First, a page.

Capturing the 'forgotten' towns of America's Deep South
A rich blue sky looms over an abandoned gas station in Texas. A solitary figure walks behind the bright red facade of a Mississippi pawnshop. A pink dress shines out from a store window on a decrepit main street in Georgia.
For images presenting Jörg Rubbert's vision of decline in America's rural south, the German photographer's latest collection is alive with color. But that's precisely the point.
"It's the contrast that's important," Rubbert said in a phone interview. "The strong colors, especially the blue sky, should underline the blatant contrast with the grey reality of the rural South."
In his forthcoming book, "Days Gone By: Roadside Photographs of the American South," Rubbert casts an outsider's lens on the Deep South.
Taken across 10 years' worth of visits to the US, the images depict towns and cities that the photographer describes as "forgotten" -- places marred by waning industry or shrinking populations.
But while Rubbert admits that the images are just "drive-by impressions," the second-hand stores, gold buyers and dilapidated strip malls tell a wider story about America's economy.
"When I was traveling throughout the South back in 2007, one thing that astonished me was the big difference between the boom town of Atlanta and the situation in the rural regions," he said. "They were obviously poorer and looked almost deserted -- very depressing in a way. So I decided to go on some of my own trips to the South to document the economic situation."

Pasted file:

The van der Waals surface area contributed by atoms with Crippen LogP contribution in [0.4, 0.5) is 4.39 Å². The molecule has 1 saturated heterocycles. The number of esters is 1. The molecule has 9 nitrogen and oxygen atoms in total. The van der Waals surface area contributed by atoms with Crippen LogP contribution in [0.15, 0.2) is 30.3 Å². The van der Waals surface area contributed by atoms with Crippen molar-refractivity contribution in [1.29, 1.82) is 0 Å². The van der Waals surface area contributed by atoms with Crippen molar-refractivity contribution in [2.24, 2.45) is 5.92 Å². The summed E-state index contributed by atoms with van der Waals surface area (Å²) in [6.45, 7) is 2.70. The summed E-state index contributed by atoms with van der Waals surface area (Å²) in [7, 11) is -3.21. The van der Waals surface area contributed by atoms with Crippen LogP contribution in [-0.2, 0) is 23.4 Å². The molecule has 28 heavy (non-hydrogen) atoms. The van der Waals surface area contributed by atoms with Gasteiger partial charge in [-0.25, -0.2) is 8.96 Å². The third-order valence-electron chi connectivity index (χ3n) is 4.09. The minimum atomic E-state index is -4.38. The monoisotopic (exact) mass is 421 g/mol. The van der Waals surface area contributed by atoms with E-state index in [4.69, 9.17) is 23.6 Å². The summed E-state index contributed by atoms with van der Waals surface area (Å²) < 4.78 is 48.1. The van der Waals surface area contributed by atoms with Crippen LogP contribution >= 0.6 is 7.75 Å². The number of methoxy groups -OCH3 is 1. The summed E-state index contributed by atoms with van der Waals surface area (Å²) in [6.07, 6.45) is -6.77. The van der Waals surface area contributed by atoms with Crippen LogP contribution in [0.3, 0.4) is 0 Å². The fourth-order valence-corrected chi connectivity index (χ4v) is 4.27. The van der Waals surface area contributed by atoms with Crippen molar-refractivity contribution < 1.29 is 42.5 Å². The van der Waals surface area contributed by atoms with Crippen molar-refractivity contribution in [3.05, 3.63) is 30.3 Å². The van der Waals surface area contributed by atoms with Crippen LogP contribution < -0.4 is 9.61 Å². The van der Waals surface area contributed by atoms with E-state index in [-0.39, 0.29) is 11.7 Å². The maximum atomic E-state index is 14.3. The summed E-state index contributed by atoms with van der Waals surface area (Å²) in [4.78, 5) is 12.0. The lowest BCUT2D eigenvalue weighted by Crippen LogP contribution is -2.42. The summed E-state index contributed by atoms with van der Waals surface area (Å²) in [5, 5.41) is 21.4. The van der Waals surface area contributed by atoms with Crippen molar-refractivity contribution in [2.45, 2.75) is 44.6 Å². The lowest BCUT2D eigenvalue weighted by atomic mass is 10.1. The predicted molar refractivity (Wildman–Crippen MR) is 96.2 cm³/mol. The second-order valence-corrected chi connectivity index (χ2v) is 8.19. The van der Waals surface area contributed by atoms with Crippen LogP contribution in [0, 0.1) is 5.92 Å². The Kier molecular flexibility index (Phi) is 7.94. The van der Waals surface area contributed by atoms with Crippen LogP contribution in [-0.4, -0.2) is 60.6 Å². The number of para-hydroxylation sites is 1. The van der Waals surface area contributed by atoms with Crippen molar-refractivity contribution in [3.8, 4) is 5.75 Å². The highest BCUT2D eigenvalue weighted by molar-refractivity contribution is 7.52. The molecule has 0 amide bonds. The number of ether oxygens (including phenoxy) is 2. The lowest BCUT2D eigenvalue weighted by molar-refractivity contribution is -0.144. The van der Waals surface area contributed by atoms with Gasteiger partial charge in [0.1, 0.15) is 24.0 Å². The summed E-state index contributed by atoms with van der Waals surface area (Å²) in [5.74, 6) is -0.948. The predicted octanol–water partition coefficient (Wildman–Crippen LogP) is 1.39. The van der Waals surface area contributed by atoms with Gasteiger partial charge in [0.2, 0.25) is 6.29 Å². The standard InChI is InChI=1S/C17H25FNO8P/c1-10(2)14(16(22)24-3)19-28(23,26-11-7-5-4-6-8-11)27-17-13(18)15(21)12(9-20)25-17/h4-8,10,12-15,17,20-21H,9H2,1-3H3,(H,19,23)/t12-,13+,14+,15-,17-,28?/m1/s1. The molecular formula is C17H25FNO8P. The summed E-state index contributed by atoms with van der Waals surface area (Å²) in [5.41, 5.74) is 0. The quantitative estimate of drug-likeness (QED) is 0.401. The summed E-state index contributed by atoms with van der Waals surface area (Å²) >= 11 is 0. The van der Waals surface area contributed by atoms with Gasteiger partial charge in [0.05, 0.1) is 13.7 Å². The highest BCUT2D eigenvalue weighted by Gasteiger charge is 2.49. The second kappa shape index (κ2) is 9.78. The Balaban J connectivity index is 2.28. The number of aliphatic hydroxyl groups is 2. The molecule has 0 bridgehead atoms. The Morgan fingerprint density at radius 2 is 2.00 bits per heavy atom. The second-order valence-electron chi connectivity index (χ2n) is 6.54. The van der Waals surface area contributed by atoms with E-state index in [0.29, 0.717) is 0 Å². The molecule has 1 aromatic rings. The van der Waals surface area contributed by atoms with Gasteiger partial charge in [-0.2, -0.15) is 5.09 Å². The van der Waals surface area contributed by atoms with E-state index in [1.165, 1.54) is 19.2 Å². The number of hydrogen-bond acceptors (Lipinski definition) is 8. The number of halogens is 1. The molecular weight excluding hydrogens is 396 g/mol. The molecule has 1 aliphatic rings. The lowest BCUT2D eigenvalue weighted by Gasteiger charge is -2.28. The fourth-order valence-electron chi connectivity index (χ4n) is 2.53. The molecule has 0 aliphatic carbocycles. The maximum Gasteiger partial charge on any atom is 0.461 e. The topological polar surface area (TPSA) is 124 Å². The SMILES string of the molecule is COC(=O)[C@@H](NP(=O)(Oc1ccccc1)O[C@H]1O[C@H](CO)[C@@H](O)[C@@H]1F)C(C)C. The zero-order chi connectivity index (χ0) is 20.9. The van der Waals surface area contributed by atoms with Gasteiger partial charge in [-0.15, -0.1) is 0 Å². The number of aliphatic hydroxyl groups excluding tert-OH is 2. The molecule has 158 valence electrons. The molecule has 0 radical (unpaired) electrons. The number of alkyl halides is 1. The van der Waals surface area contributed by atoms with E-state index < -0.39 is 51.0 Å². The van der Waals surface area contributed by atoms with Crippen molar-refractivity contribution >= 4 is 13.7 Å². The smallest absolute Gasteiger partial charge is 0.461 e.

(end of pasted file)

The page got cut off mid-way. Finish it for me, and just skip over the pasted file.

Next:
An 'atmosphere of emptiness'
This mission took the photographer across Georgia, Mississippi, Alabama, Tennessee and Texas. With a full-time job in the IT industry, Rubbert organized his travels around business trips to the US.
Despite the variety of towns and cities featured, the photographs share a common aesthetic quality. Most of them comprise a run-down building set against a blue sky, and all were taken from the "height of a car door handle," in order to recreate the photographer's first impression from the driver's seat.
But the photos possess another notable similarity: the absence of people. And in the rare instances in which individuals are pictured, they serve to remind the viewer of how bare the surroundings are.
"(The photo series is) about showing the outcome of decline, especially after the financial crisis in 2008," he said. "It's more about the surroundings (and) the neighborhoods than the people themselves.
"The pictures should convey an atmosphere of emptiness and hopelessness; the few people in the pictures look lost. It seems that they have lost faith in a better future."
Nonetheless, Rubbert insists that his book carries a message of hope for America's forgotten towns. With states like Texas, Alabama and Georgia currently enjoying some of the fastest GDP growth rates in America, the photographer says that his images are not necessary portrayals of terminal decline.
"The pictures document orphaned and deserted places (but) at the same time, they point out the hidden potential of these country towns," he said. "By showing the beauty of the objects from the past I try to pose questions about how these buildings can be refurbished and how the local main streets can be revitalized.
"Back in 2007, I took a series of photos in Hawkinsville, Georgia. One of them shows an abandoned food store and, in the background, a local cotton mill. When I came back in 2014 I took the same picture again. There was an Asian food store there and, in the background, there were new silos.
"This is what I mean by revitalization."
"Days Gone By: Roadside Photographs of the American South" will be published September 2017.